Monday, 23 November 2015

The Vienna Agreement and Cameron's Drive for British Intervention in Syria.

Cameron is already building up the 'public diplomacy' momentum behind winning a vote on air strikes in Syria for December 2015 without having first outlined any realistic strategy that would make them much more than part of his obsession with 'standing tall' and reaffirming Britain's status as a 'global player'.

This was clear after the downing of the Russian airliner over Sinai. Then Cameron muscled in to claim IS had been involved and that he was at the forefront of protecting British citizens through emergency measures and privy to intelligence about IS threats that the rest of the world was not. It was as much about getting the necessary headlines.

Then, in line with the media management strategies Cameron is expert at as 'heir to Blair, a few days later Fallon started on cue to big up the case for British air strikes in Syria lest anyone forget what the larger aim of the British response to the blowing up of the Russian jet. All of this was carefully choreographed.

The danger with this sort of 'public diplomacy' is that it is inherently manipulative and is directed at exploiting public fears into stampeding public opinion and so MPs into supporting a policy for which there has not been a rational debate about the merits of firs. In fact that is the very purpose of this political culture of spin.

The Labour opposition, with the exception of its leader Jeremy Corbyn, indicated that it would not be prepared to swing decisively behind air strikes unless a coherent strategy was outlined by the government. Corbyn would seem to think there is no need to press the government on what, if any, strategy the government has.

The reason is because he is opposed to any military action without a 'political settlement'. This statement of the obvious that has potentially been invalidated by the Vienna agreement and the prospect of a UN Security Council backed war against IS in the wake of the Black Friday the 13th terror attacks on Paris.

Corbyn needs to scrutinize Cameron's proposals for joining air strikes in Syria and start asking hard questions about whether the PM really has a strategy other than just bombing Raqqa. For example what guarantees there are that the ceasefire by January 2016 will hold ( not least as Cameron wants air strikes before Christmas ).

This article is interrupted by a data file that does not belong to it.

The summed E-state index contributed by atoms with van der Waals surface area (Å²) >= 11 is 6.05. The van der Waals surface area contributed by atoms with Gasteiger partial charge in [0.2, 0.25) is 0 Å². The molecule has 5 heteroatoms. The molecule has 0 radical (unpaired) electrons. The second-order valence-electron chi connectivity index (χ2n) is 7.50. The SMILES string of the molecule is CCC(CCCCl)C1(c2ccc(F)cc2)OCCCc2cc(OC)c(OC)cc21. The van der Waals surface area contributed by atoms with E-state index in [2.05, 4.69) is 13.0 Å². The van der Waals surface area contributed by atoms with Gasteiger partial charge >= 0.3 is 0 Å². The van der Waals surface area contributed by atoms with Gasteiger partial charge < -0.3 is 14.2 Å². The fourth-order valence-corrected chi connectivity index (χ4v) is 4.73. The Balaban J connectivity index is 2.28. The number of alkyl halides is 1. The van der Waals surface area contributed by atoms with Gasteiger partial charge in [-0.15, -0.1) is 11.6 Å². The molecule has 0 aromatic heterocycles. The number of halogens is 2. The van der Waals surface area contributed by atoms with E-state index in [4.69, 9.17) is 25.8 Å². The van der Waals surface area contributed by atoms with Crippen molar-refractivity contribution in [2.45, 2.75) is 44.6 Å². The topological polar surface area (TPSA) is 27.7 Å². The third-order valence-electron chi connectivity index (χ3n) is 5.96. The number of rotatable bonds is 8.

Corbyn has flopped as an alternative leader. He is the unexpected leader of a party in crisis across Britain as it struggles to find an identity after Blair and Brown's years and the failure of Miliband. Corbyn does not seem to have made much impact at a time of heightened fear as IS goes on the rampage across the Middle East and into Europe. 

As John Gray summarised it,
"In a performance reminiscent of Peter Sellers’s Chauncey Gardiner in the film Being There, the Labour leader has emerged from the walled garden of the hard left to wander around the country, dispensing gnomic observations about peace and kindness. It’s a surreal kind of theatre rather than a new type of politics. There is no risk to Cameron"
The timing of the vote of air strikes for December 2015 shows that Cameron is less interested in whether the political and diplomatic settlement agreed on in Vienna sticks first before wasting the 'game changing' usefulness of the Paris attacks to rush through to a vote on air strikes that would make any opposition appear as though 'soft on terror'.

The ceasefire agreed at Vienna is for January 2016. Timing a vote for December means that no problems with not having first halted the proxy war between Assad and the Sunni insurgents not aligned with IS could delay Britain entering the war in Syria. Saudi Arabia declared it would convene a meeting of all Sunni groups on December 15th 2015.

Ahrar al-Sham and Jaish al-Islam were invited to this convention, however, in an act that seems to challenge Russia's intentions in a paragraph of the second Vienna meeting’s final statement on 14 November. After discussing which groups are to be designated as 'terrorist', the communique continues:
“All members of the ISSG also pledged as individual countries and supporters of various belligerents to take all possible steps to require adherence to the ceasefire by these groups or individuals they support, supply or influence. The ceasefire would not apply to offensive or defensive actions against Da’esh or Nusra or any other group the ISSG agrees to deem terrorist“.